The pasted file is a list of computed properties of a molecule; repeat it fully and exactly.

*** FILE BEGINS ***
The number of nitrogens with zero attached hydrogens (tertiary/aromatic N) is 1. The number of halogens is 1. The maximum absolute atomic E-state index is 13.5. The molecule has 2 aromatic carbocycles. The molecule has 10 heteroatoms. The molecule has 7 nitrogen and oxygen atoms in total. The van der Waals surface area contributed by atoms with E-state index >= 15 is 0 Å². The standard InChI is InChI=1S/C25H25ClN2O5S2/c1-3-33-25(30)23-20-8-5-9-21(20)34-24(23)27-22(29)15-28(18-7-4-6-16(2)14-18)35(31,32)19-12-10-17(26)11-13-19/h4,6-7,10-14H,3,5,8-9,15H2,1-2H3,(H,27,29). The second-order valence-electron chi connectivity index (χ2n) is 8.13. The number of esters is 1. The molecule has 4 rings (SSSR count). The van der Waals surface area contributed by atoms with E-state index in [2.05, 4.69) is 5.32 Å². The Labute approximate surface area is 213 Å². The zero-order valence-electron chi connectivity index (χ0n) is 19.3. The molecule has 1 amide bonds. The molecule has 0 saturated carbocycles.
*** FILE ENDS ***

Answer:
The number of nitrogens with zero attached hydrogens (tertiary/aromatic N) is 1. The number of halogens is 1. The maximum absolute atomic E-state index is 13.5. The molecule has 2 aromatic carbocycles. The molecule has 10 heteroatoms. The molecule has 7 nitrogen and oxygen atoms in total. The van der Waals surface area contributed by atoms with E-state index >= 15 is 0 Å². The standard InChI is InChI=1S/C25H25ClN2O5S2/c1-3-33-25(30)23-20-8-5-9-21(20)34-24(23)27-22(29)15-28(18-7-4-6-16(2)14-18)35(31,32)19-12-10-17(26)11-13-19/h4,6-7,10-14H,3,5,8-9,15H2,1-2H3,(H,27,29). The second-order valence-electron chi connectivity index (χ2n) is 8.13. The number of esters is 1. The molecule has 4 rings (SSSR count). The van der Waals surface area contributed by atoms with E-state index in [2.05, 4.69) is 5.32 Å². The Labute approximate surface area is 213 Å². The zero-order valence-electron chi connectivity index (χ0n) is 19.3. The molecule has 1 amide bonds. The molecule has 0 saturated carbocycles.